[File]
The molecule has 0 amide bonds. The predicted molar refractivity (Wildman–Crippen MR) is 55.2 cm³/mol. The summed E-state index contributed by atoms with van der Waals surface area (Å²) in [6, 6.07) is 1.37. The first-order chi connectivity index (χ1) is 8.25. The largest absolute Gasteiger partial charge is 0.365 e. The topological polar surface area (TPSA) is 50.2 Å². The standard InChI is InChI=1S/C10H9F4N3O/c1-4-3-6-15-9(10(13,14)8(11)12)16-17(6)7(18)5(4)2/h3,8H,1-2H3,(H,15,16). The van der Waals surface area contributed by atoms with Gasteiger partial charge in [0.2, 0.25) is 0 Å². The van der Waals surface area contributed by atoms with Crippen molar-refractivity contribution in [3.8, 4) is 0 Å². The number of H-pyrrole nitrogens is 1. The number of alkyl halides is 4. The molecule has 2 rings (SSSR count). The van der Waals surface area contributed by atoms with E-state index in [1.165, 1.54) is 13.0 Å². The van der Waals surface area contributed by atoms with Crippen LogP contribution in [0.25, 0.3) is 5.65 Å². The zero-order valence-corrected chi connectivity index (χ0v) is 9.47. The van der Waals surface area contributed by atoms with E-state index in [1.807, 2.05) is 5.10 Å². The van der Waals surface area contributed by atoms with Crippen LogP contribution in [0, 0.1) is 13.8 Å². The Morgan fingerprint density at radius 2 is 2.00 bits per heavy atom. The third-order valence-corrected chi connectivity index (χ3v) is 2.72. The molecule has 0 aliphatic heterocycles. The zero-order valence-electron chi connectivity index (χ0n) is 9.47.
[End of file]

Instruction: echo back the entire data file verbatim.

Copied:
The molecule has 0 amide bonds. The predicted molar refractivity (Wildman–Crippen MR) is 55.2 cm³/mol. The summed E-state index contributed by atoms with van der Waals surface area (Å²) in [6, 6.07) is 1.37. The first-order chi connectivity index (χ1) is 8.25. The largest absolute Gasteiger partial charge is 0.365 e. The topological polar surface area (TPSA) is 50.2 Å². The standard InChI is InChI=1S/C10H9F4N3O/c1-4-3-6-15-9(10(13,14)8(11)12)16-17(6)7(18)5(4)2/h3,8H,1-2H3,(H,15,16). The van der Waals surface area contributed by atoms with Gasteiger partial charge in [0.2, 0.25) is 0 Å². The van der Waals surface area contributed by atoms with Crippen molar-refractivity contribution in [3.8, 4) is 0 Å². The number of H-pyrrole nitrogens is 1. The number of alkyl halides is 4. The molecule has 2 rings (SSSR count). The van der Waals surface area contributed by atoms with E-state index in [1.165, 1.54) is 13.0 Å². The van der Waals surface area contributed by atoms with Crippen LogP contribution in [0.25, 0.3) is 5.65 Å². The zero-order valence-corrected chi connectivity index (χ0v) is 9.47. The van der Waals surface area contributed by atoms with E-state index in [1.807, 2.05) is 5.10 Å². The van der Waals surface area contributed by atoms with Crippen LogP contribution in [0, 0.1) is 13.8 Å². The Morgan fingerprint density at radius 2 is 2.00 bits per heavy atom. The third-order valence-corrected chi connectivity index (χ3v) is 2.72. The molecule has 0 aliphatic heterocycles. The zero-order valence-electron chi connectivity index (χ0n) is 9.47.